“People need to learn to challenge the irrational beliefs that underlie perfectionistic concerns by setting realistic goals, accepting failure as a learning opportunity, and forgiving themselves when they fail,” Hill said.
“Creating environments where creativity, effort and perseverance are valued also would help,” Hill said.
Most people display some characteristics of perfectionism in some aspect of their lives, but perfectionistic strivings or concerns may be more dominant.
The development of a personality profile that identifies perfectionistic concerns might be a valuable tool in detecting and helping individuals who are prone to burnout, the study noted.
The future kitchen in an age of scarcity
Americans these days line up to buy iPhones, but half a century ago, they were flocking to see gleaming, futuristic prototypes of kitchen appliances. General Motors’ Kitchen of Tomorrow, part of a traveling exposition of the company’s products, featured an Ultrasonic Dishwasher and an Electro Recipe File.
Cooking technology was a matter of geopolitical importance. President Richard Nixon and Soviet Premier Nikita Khrushchev argued about whose nation had better dishwashers during the president’s 1959 visit to Moscow.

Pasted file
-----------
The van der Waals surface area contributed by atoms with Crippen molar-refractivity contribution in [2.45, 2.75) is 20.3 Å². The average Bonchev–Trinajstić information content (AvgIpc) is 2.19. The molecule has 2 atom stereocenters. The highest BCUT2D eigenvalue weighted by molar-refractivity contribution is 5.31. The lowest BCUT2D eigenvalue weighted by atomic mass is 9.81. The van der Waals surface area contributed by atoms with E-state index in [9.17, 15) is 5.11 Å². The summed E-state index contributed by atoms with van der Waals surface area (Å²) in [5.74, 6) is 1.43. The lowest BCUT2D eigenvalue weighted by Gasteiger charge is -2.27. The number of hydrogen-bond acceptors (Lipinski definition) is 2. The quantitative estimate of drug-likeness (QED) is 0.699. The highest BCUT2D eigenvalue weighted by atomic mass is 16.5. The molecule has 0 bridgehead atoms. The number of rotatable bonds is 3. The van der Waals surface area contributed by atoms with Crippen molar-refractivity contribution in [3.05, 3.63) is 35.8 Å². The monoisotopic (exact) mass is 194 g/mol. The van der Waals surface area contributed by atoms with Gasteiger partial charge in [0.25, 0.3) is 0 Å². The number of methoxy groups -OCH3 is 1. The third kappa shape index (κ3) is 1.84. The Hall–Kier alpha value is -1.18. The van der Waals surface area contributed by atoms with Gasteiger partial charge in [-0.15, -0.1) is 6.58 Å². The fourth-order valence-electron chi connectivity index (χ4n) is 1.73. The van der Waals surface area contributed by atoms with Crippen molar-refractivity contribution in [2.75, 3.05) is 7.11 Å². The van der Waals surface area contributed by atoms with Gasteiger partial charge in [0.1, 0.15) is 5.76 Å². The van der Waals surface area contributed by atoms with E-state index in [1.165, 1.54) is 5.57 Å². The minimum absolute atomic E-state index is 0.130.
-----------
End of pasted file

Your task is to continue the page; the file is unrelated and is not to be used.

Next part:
Things that seem mundane now excited our parents and grandparents’ imaginations. Their enthusiasm is understandable:
Rapid technological progress had made their lives easier, as new inventions eliminated hours and hours of menial labor. Many of them would have been used to hauling and chopping firewood for cooking. Stoves and electricity gradually entered U.S. homes over the first half of the 20th century, according to data compiled by W. Michael Cox and Richard Alm in The New York Times. The refrigerator transformed the American kitchen even more quickly, replacing the icebox. In 1930, fewer than 10 percent of households had a refrigerator. Nearly all did by 1960.